IDP Sit/Start: Week 1

Updated: September 16th 2022

Welcome to my IDP Sit/Start Article for the 2022 NFL season. This article aims to help you identify those truly start-worthy players who might be more on the fringe of the 2nd or 3rd or even 4th tier of the position groups (based on FantasyPros weekly rankings) but have the right situation to be a startable asset for each given week. The layout of this series will focus on DL, LB, and DB position groups, however, I will try to get some nuggets in there for those “True Position” leagues that get down with DT and CB requirements! Additionally, where I can find the long-term value, we will also call that out to help you with some of that season-long planning.

Let’s get to it now that you know what I am trying to do!

START: Danielle Hunter, Minnesota Vikings, DL19

Danielle Hunter has that injury-prone label hanging over his head after back-to-back years of lost seasons (pectoral muscle in 2021, neck in 2020). This is scaring people off from what I strongly believe Danielle Hunter to be, and that is at tier 1 DL for IDP fantasy football. He meets the prerequisites of having pass rush win rates and pressures per game at elite levels when on the field. Secondly, throughout his career he has consistently seen around 80% of the defensive snaps each game and season and nothing has shown us that they are planning to bring that number down. Combine those points with the fact that Hunter is finally paired with another strong pass-rushing partner in offseason signing, Za’Darius Smith, Hunter has a path for success that should make him an every-week starter with top 8 DL upside for the entire season.

SIT: Sam Hubbard, Cincinnati Bengals, DL16

Sam Hubbard had a career year last season, in terms of sacks with 9 (tied career best), tackles at 62 (tied 2nd best), TFLs at 12 (career high), and QB hits with 17 (career high). These are strong numbers for where Hubbard was drafted last year and his perceived value. However, he did this on his highest snap total ever as well. His overall efficiency saw a drop but he delivered on volume. I am sure this is confusing at first because you are asking yourself, “Doesn’t Jake always say to chase volume for IDP?” And you would be right in every case. Volume is the first key to success for an IDP fantasy asset. The problem is, that volume came in what seemed more of a necessity than a desire. Hubbard and Hendrickson saw the vast majority of snaps as Joseph Ossai went down early last season. Ossai was an early round 3 pick (69th overall) and in the preseason, the Bengals were clearly showing signs of him being a key contributor. Once he went down, the Bengals didn’t have the talent or depth to replace that and just rode Hubbard and Hendrickson. With a full season to recover and prepare, Ossai will see an increased role which means a reduced snap count for Hubbard and Hendrickson. This means if you are looking for that high-end DL2 value, you are hoping he improves efficiency which is the less likely outcome.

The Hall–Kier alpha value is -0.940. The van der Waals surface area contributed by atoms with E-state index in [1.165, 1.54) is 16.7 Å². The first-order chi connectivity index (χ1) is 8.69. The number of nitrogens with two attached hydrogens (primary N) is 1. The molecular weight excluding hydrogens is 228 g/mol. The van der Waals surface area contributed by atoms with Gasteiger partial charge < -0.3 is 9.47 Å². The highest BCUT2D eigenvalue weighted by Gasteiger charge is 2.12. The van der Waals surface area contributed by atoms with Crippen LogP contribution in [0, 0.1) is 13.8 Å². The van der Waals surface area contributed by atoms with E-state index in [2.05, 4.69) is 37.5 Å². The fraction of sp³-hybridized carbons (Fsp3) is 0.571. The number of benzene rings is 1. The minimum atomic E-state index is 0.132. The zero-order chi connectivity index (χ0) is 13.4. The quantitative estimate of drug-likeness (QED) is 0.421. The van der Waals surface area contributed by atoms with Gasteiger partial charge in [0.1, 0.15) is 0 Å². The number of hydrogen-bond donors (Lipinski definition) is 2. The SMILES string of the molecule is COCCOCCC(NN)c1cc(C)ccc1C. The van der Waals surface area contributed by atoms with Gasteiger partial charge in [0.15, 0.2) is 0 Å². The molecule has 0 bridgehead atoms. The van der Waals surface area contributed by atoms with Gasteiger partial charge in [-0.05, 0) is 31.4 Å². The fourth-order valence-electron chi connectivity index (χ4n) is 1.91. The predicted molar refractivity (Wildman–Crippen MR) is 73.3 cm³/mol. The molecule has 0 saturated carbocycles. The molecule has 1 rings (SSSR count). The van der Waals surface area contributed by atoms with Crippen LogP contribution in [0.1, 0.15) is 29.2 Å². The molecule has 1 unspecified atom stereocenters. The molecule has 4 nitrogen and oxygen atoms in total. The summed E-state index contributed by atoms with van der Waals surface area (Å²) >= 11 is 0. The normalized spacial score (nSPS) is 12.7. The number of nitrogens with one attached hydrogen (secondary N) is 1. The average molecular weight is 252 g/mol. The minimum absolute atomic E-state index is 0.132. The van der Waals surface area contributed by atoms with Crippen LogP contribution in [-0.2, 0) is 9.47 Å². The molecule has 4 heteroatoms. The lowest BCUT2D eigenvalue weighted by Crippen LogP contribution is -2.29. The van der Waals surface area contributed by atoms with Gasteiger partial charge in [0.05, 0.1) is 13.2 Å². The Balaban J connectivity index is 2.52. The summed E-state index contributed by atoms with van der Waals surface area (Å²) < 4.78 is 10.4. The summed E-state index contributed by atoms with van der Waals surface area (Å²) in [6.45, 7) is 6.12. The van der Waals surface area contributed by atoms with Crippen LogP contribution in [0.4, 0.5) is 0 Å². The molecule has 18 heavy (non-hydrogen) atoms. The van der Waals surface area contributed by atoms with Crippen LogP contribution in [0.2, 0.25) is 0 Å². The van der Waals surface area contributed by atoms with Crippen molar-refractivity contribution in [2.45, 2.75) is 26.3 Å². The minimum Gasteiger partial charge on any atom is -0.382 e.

START: Isaiah Simmons, Arizona Cardinals, LB26

Isaiah Simmons has had an interesting path to his current situation as it exists today. He was a top 10 draft pick (8th overall, 2020) but found himself on the wrong end of the snap counts (376, 34%) and given praise coming into the season and the increased utilization in other spots on the field, Simmons is looking like the key piece of this defense that he was (presumably) drafted to be. He spent time working with the safeties this offseason and he was recently named the defensive play-caller (given the green dot) for week 1. This aligns with his increased usage last season (1,005 and 94%) and the departure of other key defensive pieces in Jordan Hicks and Chandler Jones.

Right, wrong, or indifferent on how we got to this point, but we are here, and that place is “Success-town”, population Isaiah Simmons. I am sure there are plenty of people who held on tight to Simmons and always had the belief. Others though were most likely scared off from the low utilization, the lack of responsibility given, and even offseason talks that Jalen Thompson (Cardinals’ safety) would be the defensive play-caller this year. To those people I say, now is the time to get Simmons into your starting lineups! His talent, utilization, and opportunities are going to meet in a perfect storm, giving you a top end LB play this week and probably most of this season.